City of Seattle Releases New Reports Showing That Seattle Police Department Sustained A Dramatic Reduction in Serious Use of Force and Continues Significant Reforms Under Federal Consent Decree

In 2018, SPD Officers Reported Using Force of Any Type in 0.26 Percent of 863,372 Dispatches; Most Serious Types of Force Used in Only 0.006 Percent of All Contacts

Reports Also Show That SPD is Continuing Significant Reductions in Use of Force When Contacting People in Crisis

SEATTLE (October 31) – A series of new reports filed by the City of Seattle as part of its ongoing compliance with the federal Consent Decree shows that the Seattle Police Department (SPD) rarely uses force, including when responding to people in crisis, and is continuing the significant progress under the federal Consent Decree.

In its 2011 investigation, United States Department of Justice (DOJ) indicated that 20 percent of SPD incidents involving Type II and Type III force (1,230 incidents) were determined to be unconstitutional uses of force. The prevalence of unconstitutional force, as documented by the DOJ in its investigation, is what led to the Consent Decree, which was intended to address the unconstitutional use of force and gather more data regarding biased policing.

During the Phase II sustainment period that began in January 2018, the City continues to demonstrate its ongoing compliance through quarterly reports and three types of self-assessments: audits of its practices, reviews of SPD’s policies, and outcome reports that summarize policing data for the public. Quarterly reports must include recent data on use-of-force and crisis intervention practices, an update on the activities of SPD’s Force Review Board and Unit, and a discussion of relevant activities of the accountability organizations — the Office of Police Accountability (OPA), the Office of the Inspector General (OIG), and the Community Police Commission (CPC).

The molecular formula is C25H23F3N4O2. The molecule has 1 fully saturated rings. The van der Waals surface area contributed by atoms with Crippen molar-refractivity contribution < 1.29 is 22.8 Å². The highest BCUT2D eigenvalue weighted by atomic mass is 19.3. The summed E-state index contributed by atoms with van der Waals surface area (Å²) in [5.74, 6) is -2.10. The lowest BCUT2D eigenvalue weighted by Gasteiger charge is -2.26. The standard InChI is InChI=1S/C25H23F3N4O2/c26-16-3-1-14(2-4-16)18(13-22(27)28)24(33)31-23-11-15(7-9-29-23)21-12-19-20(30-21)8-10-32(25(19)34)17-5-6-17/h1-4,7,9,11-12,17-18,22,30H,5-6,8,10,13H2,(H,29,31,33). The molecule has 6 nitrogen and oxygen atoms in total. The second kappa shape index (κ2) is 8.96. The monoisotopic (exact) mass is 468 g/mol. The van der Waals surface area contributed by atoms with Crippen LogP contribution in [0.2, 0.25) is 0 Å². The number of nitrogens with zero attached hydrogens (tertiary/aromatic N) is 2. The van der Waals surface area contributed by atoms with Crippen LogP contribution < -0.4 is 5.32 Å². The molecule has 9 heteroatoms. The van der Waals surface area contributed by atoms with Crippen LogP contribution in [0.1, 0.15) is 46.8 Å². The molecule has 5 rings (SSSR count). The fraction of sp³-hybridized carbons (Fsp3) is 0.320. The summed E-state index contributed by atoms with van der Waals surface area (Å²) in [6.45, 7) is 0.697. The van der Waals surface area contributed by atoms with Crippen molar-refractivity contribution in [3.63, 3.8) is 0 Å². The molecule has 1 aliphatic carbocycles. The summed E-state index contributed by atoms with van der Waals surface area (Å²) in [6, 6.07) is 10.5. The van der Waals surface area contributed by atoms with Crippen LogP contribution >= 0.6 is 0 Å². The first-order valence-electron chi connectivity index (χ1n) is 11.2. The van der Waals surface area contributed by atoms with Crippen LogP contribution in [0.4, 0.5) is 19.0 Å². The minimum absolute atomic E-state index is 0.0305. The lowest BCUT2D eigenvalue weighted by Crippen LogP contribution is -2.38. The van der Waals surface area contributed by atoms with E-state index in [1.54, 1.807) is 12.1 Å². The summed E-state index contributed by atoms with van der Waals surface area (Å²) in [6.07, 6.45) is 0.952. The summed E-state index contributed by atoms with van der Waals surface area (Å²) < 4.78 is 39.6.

“Our Seattle Police Department officers have made remarkable progress that can ensure lasting reform. Over these many years, our officers have done everything that the Court and the Consent Decree have required. Through years of dedicated work by the community and our officers at the Seattle Police Department, SPD is now a national leader as it relates to the use of force, crisis intervention, and de-escalation,” said Mayor Jenny Durkan. “As noted by Judge Robart earlier this month, the City is on track to complete its work under the sustainment plan, be discharged from those requirements in a few months, and enter a new era of policing for SPD and the community – an era that will continue our commitment to lasting reform.”

The reports released today and filed with the Court overseeing the Consent Decree include: a report documenting its audit and review of Consent Decree requirements relating to Stops and Detentions; a Comprehensive Use of Force Report; and a Crisis Intervention Report.

Key findings in the reports include: